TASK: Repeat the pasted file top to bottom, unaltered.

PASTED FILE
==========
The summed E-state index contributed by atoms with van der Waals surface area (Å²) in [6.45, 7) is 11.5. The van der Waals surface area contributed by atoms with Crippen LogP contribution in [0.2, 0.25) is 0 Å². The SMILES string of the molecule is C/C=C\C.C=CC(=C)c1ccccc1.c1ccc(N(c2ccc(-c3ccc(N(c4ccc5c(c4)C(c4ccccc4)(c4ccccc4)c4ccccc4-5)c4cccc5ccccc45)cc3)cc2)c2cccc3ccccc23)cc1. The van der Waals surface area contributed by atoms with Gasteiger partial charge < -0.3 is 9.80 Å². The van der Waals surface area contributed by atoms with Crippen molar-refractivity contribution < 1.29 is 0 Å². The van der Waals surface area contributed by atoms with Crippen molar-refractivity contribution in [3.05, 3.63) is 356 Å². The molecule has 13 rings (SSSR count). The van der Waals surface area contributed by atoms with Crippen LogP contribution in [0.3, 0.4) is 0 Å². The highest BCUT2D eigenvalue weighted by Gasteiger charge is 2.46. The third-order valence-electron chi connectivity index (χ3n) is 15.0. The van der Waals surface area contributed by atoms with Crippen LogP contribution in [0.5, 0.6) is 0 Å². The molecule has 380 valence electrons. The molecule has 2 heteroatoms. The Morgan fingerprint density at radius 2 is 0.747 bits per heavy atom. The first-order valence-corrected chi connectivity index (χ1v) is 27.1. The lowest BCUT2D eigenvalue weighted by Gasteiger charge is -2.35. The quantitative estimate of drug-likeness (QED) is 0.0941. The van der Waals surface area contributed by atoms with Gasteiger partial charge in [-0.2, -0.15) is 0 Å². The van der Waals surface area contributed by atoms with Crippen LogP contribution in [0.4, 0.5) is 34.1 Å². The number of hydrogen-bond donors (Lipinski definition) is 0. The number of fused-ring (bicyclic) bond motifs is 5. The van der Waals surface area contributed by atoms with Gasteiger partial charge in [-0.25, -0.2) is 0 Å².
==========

The summed E-state index contributed by atoms with van der Waals surface area (Å²) in [6.45, 7) is 11.5. The van der Waals surface area contributed by atoms with Crippen LogP contribution in [0.2, 0.25) is 0 Å². The SMILES string of the molecule is C/C=C\C.C=CC(=C)c1ccccc1.c1ccc(N(c2ccc(-c3ccc(N(c4ccc5c(c4)C(c4ccccc4)(c4ccccc4)c4ccccc4-5)c4cccc5ccccc45)cc3)cc2)c2cccc3ccccc23)cc1. The van der Waals surface area contributed by atoms with Gasteiger partial charge < -0.3 is 9.80 Å². The van der Waals surface area contributed by atoms with Crippen molar-refractivity contribution < 1.29 is 0 Å². The van der Waals surface area contributed by atoms with Crippen molar-refractivity contribution in [3.05, 3.63) is 356 Å². The molecule has 13 rings (SSSR count). The van der Waals surface area contributed by atoms with Crippen LogP contribution in [0.3, 0.4) is 0 Å². The highest BCUT2D eigenvalue weighted by Gasteiger charge is 2.46. The third-order valence-electron chi connectivity index (χ3n) is 15.0. The van der Waals surface area contributed by atoms with Crippen LogP contribution in [0.5, 0.6) is 0 Å². The molecule has 380 valence electrons. The molecule has 2 heteroatoms. The Morgan fingerprint density at radius 2 is 0.747 bits per heavy atom. The first-order valence-corrected chi connectivity index (χ1v) is 27.1. The lowest BCUT2D eigenvalue weighted by Gasteiger charge is -2.35. The quantitative estimate of drug-likeness (QED) is 0.0941. The van der Waals surface area contributed by atoms with Gasteiger partial charge in [-0.2, -0.15) is 0 Å². The van der Waals surface area contributed by atoms with Crippen LogP contribution in [0.4, 0.5) is 34.1 Å². The number of hydrogen-bond donors (Lipinski definition) is 0. The number of fused-ring (bicyclic) bond motifs is 5. The van der Waals surface area contributed by atoms with Gasteiger partial charge in [-0.25, -0.2) is 0 Å².